Will Solar See More Consolidation?

Tumbling oil prices will maintain pressure on the solar industry to consolidate by drying up investor interest in building new factories, according to an executive who just carried out a $1.2 billion merger.

Dong Kwan Kim, chief commercial officer of Hanwha SolarOne Co., said the industry has been “unfairly penalized for oil prices” and that the company that ranks among the top three panel makers may return to profit this year for the first time since 2010.

“When oil prices were very high and green energy was a sexy, hot sector, I think a lot of money was pouring into overcapacity,” Kim said in an interview at the World Economic Forum in Davos today. “The oil price should help in that sense while not hurting our business materially.”

Oil’s decline is thwarting the sort of deals that built China’s solar industry in the last decade — and left it with a crippling excess of capacity that gutted prices and margins across the industry.

Solar panels now are selling for about 70 cents a watt, down from more than $2 in 2010. The slump in panel prices bankrupted at least two dozen producers, including Q-Cells of Germany, which was once the industry’s biggest producer and now is a part of SolarOne.

Shares of renewable energy companies have plummeted since June, when oil started its slide. Brent crude futures at less than $50 a barrel today are less than half their peak last year, and the WilderHill New Energy Global Innovation Index of 105 clean-energy companies has fallen almost 20 percent since then.

Malaysian Expansion

In the last decade, China’s biggest solar panel makers sold billions of dollars worth of stock to Wall Street investors, using the proceeds to finance factory expansions. Panel production topped 40 gigawatts worldwide, up from little more than 1 gigawatt a decade ago.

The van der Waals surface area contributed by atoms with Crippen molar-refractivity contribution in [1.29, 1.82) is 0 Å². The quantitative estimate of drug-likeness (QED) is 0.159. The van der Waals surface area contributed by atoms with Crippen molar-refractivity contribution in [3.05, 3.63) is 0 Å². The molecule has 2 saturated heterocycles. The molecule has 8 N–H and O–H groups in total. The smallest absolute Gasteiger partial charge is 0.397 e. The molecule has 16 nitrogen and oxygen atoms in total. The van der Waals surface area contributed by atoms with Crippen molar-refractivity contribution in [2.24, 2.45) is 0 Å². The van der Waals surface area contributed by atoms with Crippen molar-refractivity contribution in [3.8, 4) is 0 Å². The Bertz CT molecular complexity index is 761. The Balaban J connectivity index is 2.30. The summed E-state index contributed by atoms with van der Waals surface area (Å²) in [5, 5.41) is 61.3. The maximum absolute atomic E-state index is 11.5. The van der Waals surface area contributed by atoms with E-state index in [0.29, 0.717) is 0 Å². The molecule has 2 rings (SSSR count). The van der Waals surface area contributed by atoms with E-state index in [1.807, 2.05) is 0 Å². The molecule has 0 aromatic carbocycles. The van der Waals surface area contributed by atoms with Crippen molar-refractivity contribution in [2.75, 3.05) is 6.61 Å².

SolarOne, controlled by the South Korean industrial giant Hanwha Corp., announced it would combine its operations with those of Q-Cells in December, forming a company that rivals the capacity of the industry leaders Yingli Green Energy Holding Co. and Trina Solar Ltd. It’s still working through its own excesses.

“Our headache has been our ingot and wafer factory,” Kim said of the unit that makes the building blocks for solar cells. “As it stands, the ingot wafer side is subscale and not as competitive” as SolarOne’s solar module business that fabricates panels.

SolarOne announced yesterday it would stop making solar cells in Germany and ship its factory to Malaysia to cut costs. The company is considering its next move with the Malaysian operation, which avoids the tariffs on Chinese solar goods that hit its operations in China.

“Our Malaysian factory is poised for further expansion,” he said. “It doesn’t make sense to expand further in China because of the trade issues. We are looking for organic expansion opportunities, particularly in Malaysia. A confluence of factors make our Malaysia factory much more competitive than anything we find in China.”

Copyright 2015 Bloomberg

Lead image: Oil prices via Shutterstock

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